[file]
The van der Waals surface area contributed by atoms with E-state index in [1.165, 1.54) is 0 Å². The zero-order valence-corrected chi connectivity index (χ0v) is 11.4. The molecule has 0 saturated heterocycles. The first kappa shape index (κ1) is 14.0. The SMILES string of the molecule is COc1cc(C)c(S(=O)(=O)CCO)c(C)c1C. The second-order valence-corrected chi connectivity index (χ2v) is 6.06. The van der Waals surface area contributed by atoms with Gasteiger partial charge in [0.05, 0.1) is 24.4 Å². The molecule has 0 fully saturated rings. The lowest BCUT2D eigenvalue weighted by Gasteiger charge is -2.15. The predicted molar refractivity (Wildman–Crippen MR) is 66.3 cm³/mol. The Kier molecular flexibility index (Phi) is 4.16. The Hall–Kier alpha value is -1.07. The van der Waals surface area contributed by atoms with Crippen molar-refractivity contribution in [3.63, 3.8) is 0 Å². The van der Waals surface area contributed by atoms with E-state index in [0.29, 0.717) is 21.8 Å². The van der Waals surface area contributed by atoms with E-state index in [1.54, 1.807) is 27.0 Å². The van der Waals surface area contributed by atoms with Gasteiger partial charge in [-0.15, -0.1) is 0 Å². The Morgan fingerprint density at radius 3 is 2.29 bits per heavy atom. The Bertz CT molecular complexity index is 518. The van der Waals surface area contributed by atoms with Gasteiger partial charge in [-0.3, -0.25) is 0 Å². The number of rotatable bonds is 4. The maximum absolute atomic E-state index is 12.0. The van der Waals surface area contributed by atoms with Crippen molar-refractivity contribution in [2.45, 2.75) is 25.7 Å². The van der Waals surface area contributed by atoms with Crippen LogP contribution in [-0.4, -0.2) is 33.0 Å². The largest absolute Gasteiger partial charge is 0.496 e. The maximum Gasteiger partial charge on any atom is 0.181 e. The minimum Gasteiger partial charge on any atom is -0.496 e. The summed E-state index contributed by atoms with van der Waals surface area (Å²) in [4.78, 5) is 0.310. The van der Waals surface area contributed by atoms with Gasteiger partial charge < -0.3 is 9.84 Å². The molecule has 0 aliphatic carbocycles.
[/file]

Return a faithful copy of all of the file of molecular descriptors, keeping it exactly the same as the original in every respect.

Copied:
The van der Waals surface area contributed by atoms with E-state index in [1.165, 1.54) is 0 Å². The zero-order valence-corrected chi connectivity index (χ0v) is 11.4. The molecule has 0 saturated heterocycles. The first kappa shape index (κ1) is 14.0. The SMILES string of the molecule is COc1cc(C)c(S(=O)(=O)CCO)c(C)c1C. The second-order valence-corrected chi connectivity index (χ2v) is 6.06. The van der Waals surface area contributed by atoms with Gasteiger partial charge in [0.05, 0.1) is 24.4 Å². The molecule has 0 fully saturated rings. The lowest BCUT2D eigenvalue weighted by Gasteiger charge is -2.15. The predicted molar refractivity (Wildman–Crippen MR) is 66.3 cm³/mol. The Kier molecular flexibility index (Phi) is 4.16. The Hall–Kier alpha value is -1.07. The van der Waals surface area contributed by atoms with Crippen molar-refractivity contribution in [3.63, 3.8) is 0 Å². The van der Waals surface area contributed by atoms with E-state index in [0.29, 0.717) is 21.8 Å². The van der Waals surface area contributed by atoms with E-state index in [1.54, 1.807) is 27.0 Å². The van der Waals surface area contributed by atoms with Gasteiger partial charge in [-0.15, -0.1) is 0 Å². The Morgan fingerprint density at radius 3 is 2.29 bits per heavy atom. The Bertz CT molecular complexity index is 518. The van der Waals surface area contributed by atoms with Gasteiger partial charge in [-0.3, -0.25) is 0 Å². The number of rotatable bonds is 4. The maximum absolute atomic E-state index is 12.0. The van der Waals surface area contributed by atoms with Crippen molar-refractivity contribution in [2.45, 2.75) is 25.7 Å². The van der Waals surface area contributed by atoms with Crippen LogP contribution in [-0.4, -0.2) is 33.0 Å². The largest absolute Gasteiger partial charge is 0.496 e. The maximum Gasteiger partial charge on any atom is 0.181 e. The minimum Gasteiger partial charge on any atom is -0.496 e. The summed E-state index contributed by atoms with van der Waals surface area (Å²) in [4.78, 5) is 0.310. The van der Waals surface area contributed by atoms with Gasteiger partial charge < -0.3 is 9.84 Å². The molecule has 0 aliphatic carbocycles.